Your images taken with the 17mm look perfectly fine to me, at least what I can see from these downscaled images. (Be aware that this forum resizes all images to 1600 pixels on the long end. So your images have been resized twice, once by you to 2048 pixels, and then to 1600 pixels when uploading here.)

So yeah. I guess my sensible advice is: do not pixel peep, but just enjoy shooting with the 17mm. Nobody will complain about the IQ, and if the 17mm allows you to take the shot: go for it.

And my less sensible advice is: sell the lenses you don't love, and keep the ones you do.
Good input, thanks
 

Arundo Donax

Mu-43 Top Veteran
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Feb 5, 2018
Messages
673
I've had my 17/1.8 (Chinese built) since July 2013. It is by far my most used lens, and I have used it exclusively on several trips. It is more than sharp enough, has a super fast, quiet and accurate AF, and a beautiful rendering.
I bought it for my OMD EM-5, and it is now on my EM-1.2.
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Joined
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Messages
64
I've had my 17/1.8 (Chinese built) since July 2013. It is by far my most used lens, and I have used it exclusively on several trips. It is more than sharp enough, has a super fast, quiet and accurate AF, and a beautiful rendering.
I bought it for my OMD EM-5, and it is now on my EM-1.2.
View attachment 861526
I probably just need to take a deep breath shoot away with it. I just wanted some opinions because I’ve got two weeks to return it to the store. If folks thought it was below average for the lens I wanted to know. If I decide to return it I’ll just stick to the 20mm for a small lens.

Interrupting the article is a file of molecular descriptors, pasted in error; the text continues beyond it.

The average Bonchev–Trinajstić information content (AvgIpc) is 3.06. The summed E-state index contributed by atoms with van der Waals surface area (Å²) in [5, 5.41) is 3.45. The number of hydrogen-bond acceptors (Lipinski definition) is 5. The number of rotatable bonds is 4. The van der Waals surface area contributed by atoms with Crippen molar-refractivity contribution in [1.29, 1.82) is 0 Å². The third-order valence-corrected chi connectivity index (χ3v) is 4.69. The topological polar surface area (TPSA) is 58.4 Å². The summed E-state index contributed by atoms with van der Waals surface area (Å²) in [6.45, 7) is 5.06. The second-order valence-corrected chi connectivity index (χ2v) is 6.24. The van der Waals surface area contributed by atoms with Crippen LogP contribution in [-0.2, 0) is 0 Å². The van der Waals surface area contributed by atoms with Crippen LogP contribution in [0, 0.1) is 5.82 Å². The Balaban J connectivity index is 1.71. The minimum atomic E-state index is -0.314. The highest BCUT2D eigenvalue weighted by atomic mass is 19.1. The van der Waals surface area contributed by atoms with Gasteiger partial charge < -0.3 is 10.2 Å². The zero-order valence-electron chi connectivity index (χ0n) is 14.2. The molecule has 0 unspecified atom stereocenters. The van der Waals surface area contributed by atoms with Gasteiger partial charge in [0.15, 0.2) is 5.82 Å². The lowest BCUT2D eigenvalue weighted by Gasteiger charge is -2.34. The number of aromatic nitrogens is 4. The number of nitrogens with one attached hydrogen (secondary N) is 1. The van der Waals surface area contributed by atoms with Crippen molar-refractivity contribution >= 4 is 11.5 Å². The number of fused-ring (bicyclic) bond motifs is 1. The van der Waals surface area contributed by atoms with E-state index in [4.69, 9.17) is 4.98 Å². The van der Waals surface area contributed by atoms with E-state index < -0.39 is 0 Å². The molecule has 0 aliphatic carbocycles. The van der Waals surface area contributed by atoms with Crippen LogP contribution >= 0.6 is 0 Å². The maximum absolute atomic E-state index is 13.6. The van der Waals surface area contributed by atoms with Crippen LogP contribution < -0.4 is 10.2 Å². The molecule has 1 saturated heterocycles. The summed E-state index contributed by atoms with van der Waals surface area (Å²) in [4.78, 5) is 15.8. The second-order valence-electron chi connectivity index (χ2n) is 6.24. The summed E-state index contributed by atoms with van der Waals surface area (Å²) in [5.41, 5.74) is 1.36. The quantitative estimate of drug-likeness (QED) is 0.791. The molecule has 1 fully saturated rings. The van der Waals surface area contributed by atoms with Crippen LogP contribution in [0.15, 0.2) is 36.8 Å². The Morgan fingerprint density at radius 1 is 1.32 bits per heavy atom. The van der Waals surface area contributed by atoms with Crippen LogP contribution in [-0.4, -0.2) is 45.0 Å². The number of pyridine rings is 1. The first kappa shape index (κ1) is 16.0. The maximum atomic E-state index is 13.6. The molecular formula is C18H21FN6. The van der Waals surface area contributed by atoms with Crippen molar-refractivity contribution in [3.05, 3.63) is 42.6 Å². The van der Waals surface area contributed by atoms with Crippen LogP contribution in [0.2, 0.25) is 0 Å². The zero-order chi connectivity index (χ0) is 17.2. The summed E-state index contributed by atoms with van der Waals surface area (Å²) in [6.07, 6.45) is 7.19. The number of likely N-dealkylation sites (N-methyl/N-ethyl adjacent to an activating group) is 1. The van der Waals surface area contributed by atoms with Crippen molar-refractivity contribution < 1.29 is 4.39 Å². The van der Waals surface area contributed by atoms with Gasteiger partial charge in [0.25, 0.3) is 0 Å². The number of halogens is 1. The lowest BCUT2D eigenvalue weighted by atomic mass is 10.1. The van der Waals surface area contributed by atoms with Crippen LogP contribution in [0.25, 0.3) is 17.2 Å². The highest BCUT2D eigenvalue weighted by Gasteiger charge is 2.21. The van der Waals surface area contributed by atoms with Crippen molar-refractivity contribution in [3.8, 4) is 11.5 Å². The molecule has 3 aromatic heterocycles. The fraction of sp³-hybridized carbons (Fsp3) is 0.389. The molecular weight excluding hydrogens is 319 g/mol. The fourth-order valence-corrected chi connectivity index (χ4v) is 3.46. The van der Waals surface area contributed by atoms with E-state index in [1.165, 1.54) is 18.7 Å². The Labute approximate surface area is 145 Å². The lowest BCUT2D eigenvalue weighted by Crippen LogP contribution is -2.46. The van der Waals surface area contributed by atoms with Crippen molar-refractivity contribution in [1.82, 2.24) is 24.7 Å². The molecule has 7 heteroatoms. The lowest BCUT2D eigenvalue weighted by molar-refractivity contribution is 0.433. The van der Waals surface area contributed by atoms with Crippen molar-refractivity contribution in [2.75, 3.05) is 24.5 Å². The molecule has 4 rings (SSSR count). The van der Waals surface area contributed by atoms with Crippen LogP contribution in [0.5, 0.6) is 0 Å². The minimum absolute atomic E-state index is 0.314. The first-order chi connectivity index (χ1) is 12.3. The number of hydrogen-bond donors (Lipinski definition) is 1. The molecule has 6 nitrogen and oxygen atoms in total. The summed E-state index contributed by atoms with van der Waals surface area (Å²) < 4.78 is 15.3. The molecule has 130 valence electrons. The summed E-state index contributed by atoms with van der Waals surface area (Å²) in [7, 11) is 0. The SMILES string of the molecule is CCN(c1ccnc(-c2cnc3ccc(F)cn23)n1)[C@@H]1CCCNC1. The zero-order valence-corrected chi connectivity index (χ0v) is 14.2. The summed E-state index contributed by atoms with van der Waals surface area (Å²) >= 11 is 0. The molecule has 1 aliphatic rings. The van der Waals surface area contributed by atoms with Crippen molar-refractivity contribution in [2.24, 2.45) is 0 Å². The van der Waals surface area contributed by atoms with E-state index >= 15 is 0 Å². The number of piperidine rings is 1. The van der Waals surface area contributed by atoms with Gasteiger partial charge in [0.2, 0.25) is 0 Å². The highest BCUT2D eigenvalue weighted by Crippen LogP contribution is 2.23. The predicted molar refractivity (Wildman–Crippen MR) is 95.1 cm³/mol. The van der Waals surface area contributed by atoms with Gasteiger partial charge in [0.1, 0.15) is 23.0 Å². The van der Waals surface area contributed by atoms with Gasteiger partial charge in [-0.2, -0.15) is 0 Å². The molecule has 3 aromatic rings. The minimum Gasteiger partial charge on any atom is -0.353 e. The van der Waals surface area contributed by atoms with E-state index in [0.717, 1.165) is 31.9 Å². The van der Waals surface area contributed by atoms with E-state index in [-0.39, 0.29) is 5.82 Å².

Joined
Nov 11, 2020
Messages
64
I have had a copy of the 17mm. The sharpness was definitely acceptable when viewed normally, but the images never excited me, and the lack of sharpness was apparent at 100%.

I then switched to the 15mm, which I like better, but so far it hasn't excited me much either. Maybe I need to use it more though.

But when I got the 20mm — wow. It's so cheap and small, but every time I use it I am pleasantly surprised. I bought it on a whim because I saw it offered for a very low price, and it is one of my favourites now. I even consider selling the 15mm (but sometimes the wider angle is useful to have). The autofocus of the 20mm was also much better than I expected, given what people say on the internet.

So I can definitely recognise what you said about "loving the images from the 20mm" and "images that don't pop". However, if I put on my sensible hat for a moment, I must say that the most important difference between these lenses is the focal length. If you like the 17mm perspective, and/or you need to have a wide angle for the pictures you want to shoot, then the 20mm is no replacement. In terms of image quality, they are all excellent. And the autofocus speed of the 17mm is definitely better than that of the 20mm.

Your images taken with the 17mm look perfectly fine to me, at least what I can see from these downscaled images. (Be aware that this forum resizes all images to 1600 pixels on the long end. So your images have been resized twice, once by you to 2048 pixels, and then to 1600 pixels when uploading here.)

So yeah. I guess my sensible advice is: do not pixel peep, but just enjoy shooting with the 17mm. Nobody will complain about the IQ, and if the 17mm allows you to take the shot: go for it.

And my less sensible advice is: sell the lenses you don't love, and keep the ones you do.
I didn’t realize they sized them to 1600.

The stupid thing is, none of this really matters. 99% of what I do with the photos is view them myself for my own pleasure.

I just got back into M43 over the past few months. I’ve been a Nikon APS-C shooter since 2007 but I had a Panasonic GF2 with the 20mm for a few years (stupidly sold it). I got to the point that I quite carrying my Nikon gear due to the size/weight; it just wasn’t fun. I noticed that to really liked the shots from the M43 gear I had when they popped up on my slideshows so I snagged the 20mm and examples of the GF2 & GF1. After shooting with them for a while I realized M43 was really a better system for me. I sold all the Nikon gear and bought more M43 lenses and a Olympus OM-D E-M5 Mark II. The 20mm is what made me fully jump into M43.
 

ac12

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The pics from your 17 looks just fine.